(from New York). On January 7, Tyre Nichols’ name and blood entered the history pages of Memphis and the United States as symbols of a widespread culture of dehumanisation of black people despite civil battles and legislation. The name of this young African-American father, beaten up by five police officers who were also African-Americans themselves, recalls the case of Larry Payne, a sixteen-year old African American teenager killed by the police in March 1968 for taking part in a strike. The city that saw the death of Elvis Presley, was also the site of the assassination of Martin Luther King on April 4 that same year and of 17-year-old Elton Hayes in 1971.
Tyre Nichols, was unfamiliar with the brutality of Memphis’ vicious past.
He happened to be there by chance during the pandemic. He was travelling to the Tennessee city from Sacramento, California, to visit his mother, but ultimately he decided to stay due to a set of circumstances.
That fatal night he was on his way back to his mother’s house when he was stopped by the police for a traffic stop – yet to be determined – and beaten to death.
The name of his mother was tattooed on his arm beaten by the police. He cried out for his mother “Mom, Mom, Mom” in a desperate attempt to quell the violence of the police officers, who brutally assaulted and beat him, oblivious to the fact that they were being filmed by police body and surveillance cameras.
Tyler died after three days from the “physical abuse” described by the Memphis police chief, an African-American woman, as “heinous, reckless and inhuman.”
The five officers were fired and are now facing charges of second-degree murder, assault, and kidnapping. First responders were also placed under investigation and charged with negligence. The footage of the officers’ brutal assault, with “acts that defy humanity”, was released last Friday, sparking off protests throughout the country. Tyler’s mother RowVaughn Wells called for peaceful demonstrations. Protesters in Washington projected the face of this young skateboarder and photography enthusiast on the walls of buildings. Pastors of various African-American Protestant churches did their best to prepare worshippers for “a horrific video, where racism reached unacceptable levels.”
This time, black citizens were not attacked by white police officers, but by African-Americans who assaulted a member of their own community, “indicating that this violence has deeper ramifications in law enforcement culture and is something that is hard to eradicate.”
More than 17,000 deaths caused by police have been misclassified since 1980.
The Diocese of Memphis has called on the faithful to pray the Rosary for peace at the Cathedral on January 27. In a number of messages on Twitter, Bishop David P. Talley called for peace and prayers for the city.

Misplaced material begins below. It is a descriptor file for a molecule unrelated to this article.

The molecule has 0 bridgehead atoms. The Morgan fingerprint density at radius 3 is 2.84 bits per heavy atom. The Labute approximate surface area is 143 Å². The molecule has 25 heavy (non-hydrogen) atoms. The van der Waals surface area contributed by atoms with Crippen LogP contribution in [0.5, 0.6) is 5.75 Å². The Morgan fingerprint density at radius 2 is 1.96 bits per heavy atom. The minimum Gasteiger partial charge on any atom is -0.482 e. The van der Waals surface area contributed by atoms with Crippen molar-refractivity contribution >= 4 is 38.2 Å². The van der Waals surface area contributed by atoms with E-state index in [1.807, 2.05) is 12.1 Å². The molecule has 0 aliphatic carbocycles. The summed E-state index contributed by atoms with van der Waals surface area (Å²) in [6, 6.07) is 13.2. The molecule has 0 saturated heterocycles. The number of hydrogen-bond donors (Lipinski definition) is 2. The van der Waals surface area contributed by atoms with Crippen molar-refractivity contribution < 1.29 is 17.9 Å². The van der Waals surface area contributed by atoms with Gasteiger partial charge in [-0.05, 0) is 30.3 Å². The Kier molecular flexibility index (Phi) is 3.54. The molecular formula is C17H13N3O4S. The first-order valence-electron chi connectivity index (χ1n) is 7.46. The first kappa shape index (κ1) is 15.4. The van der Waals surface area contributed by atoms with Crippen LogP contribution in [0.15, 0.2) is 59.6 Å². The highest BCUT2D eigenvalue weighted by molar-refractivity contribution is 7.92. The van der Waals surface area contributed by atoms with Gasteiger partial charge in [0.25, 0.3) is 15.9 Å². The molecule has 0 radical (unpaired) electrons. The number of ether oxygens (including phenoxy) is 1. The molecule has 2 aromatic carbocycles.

“We call for peace in our city. Let us pray that a spirit of unity, love and peace may guide our thoughts, actions and words,” the bishop tweeted. The Episcopal Church of West Tennessee called for taking action, insiting that “changes in law enforcement policies and procedures are necessary so that no one else will have to experience what the Nichols’ family is going through.” The Knights of Peter Claver and Ladies Auxiliary, the largest and oldest African American Catholic lay fraternal order, released a statement in which they emphasised that “Nichols is one of many black victims of police misconduct”, which shows that “on too many levels and in too many different ways, the sanctity of human life is increasingly devalued and despised”. The long history of the order has seen too many deaths like Tyre’s. They urge to “identify and root out the evil, hypocritical cultures that plague our country.” The Memphis police chief sent out a powerful message, by disbanding the special squad the officers belonged to, created specifically to counter acts of violence.
US President Biden said he was “outraged and deeply pained to see the horrific video of the beating” and called on Congress to vote on the George Floyd Justice in Policing Act, stalled by Republican US senators for months.
President Biden spoke to the mother and stepfather of Tyre Nichols, in the awareness that “nothing can bring them back their beloved son.” And in fact RowVaughn Wells said he continues to wait for Tyre to open the front door at 7 p.m., at the end of his shift at FedEx, announcing that he is ready for dinner. What remains of their son is his website, “This California Kid”, that starts with an invitation: “Welcome to the world through my eyes”, in which Tyler asked his followers to comment on photos of skateboard stunts and sunsets. The last footage, which he filmed before being fatally beaten, is still in his videocamera.